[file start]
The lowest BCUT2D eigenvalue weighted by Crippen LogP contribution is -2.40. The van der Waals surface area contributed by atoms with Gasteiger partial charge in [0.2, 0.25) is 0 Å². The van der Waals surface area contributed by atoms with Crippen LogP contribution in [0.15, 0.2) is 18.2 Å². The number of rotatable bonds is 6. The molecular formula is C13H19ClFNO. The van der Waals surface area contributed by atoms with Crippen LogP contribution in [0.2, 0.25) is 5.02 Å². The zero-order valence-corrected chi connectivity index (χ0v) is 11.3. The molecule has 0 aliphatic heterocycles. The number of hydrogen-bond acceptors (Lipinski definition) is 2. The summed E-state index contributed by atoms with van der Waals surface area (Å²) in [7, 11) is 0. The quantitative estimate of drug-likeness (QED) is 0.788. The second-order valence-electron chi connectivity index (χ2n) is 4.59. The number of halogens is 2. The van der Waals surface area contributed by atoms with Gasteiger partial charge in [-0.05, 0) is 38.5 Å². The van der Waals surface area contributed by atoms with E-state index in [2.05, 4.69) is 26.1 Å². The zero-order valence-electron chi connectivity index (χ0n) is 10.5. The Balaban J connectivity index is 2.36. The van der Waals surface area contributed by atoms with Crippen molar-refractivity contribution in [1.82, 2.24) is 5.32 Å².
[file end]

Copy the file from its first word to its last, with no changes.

The lowest BCUT2D eigenvalue weighted by Crippen LogP contribution is -2.40. The van der Waals surface area contributed by atoms with Gasteiger partial charge in [0.2, 0.25) is 0 Å². The van der Waals surface area contributed by atoms with Crippen LogP contribution in [0.15, 0.2) is 18.2 Å². The number of rotatable bonds is 6. The molecular formula is C13H19ClFNO. The van der Waals surface area contributed by atoms with Crippen LogP contribution in [0.2, 0.25) is 5.02 Å². The zero-order valence-corrected chi connectivity index (χ0v) is 11.3. The molecule has 0 aliphatic heterocycles. The number of hydrogen-bond acceptors (Lipinski definition) is 2. The summed E-state index contributed by atoms with van der Waals surface area (Å²) in [7, 11) is 0. The quantitative estimate of drug-likeness (QED) is 0.788. The second-order valence-electron chi connectivity index (χ2n) is 4.59. The number of halogens is 2. The van der Waals surface area contributed by atoms with Gasteiger partial charge in [-0.05, 0) is 38.5 Å². The van der Waals surface area contributed by atoms with E-state index in [2.05, 4.69) is 26.1 Å². The zero-order valence-electron chi connectivity index (χ0n) is 10.5. The Balaban J connectivity index is 2.36. The van der Waals surface area contributed by atoms with Crippen molar-refractivity contribution in [1.82, 2.24) is 5.32 Å².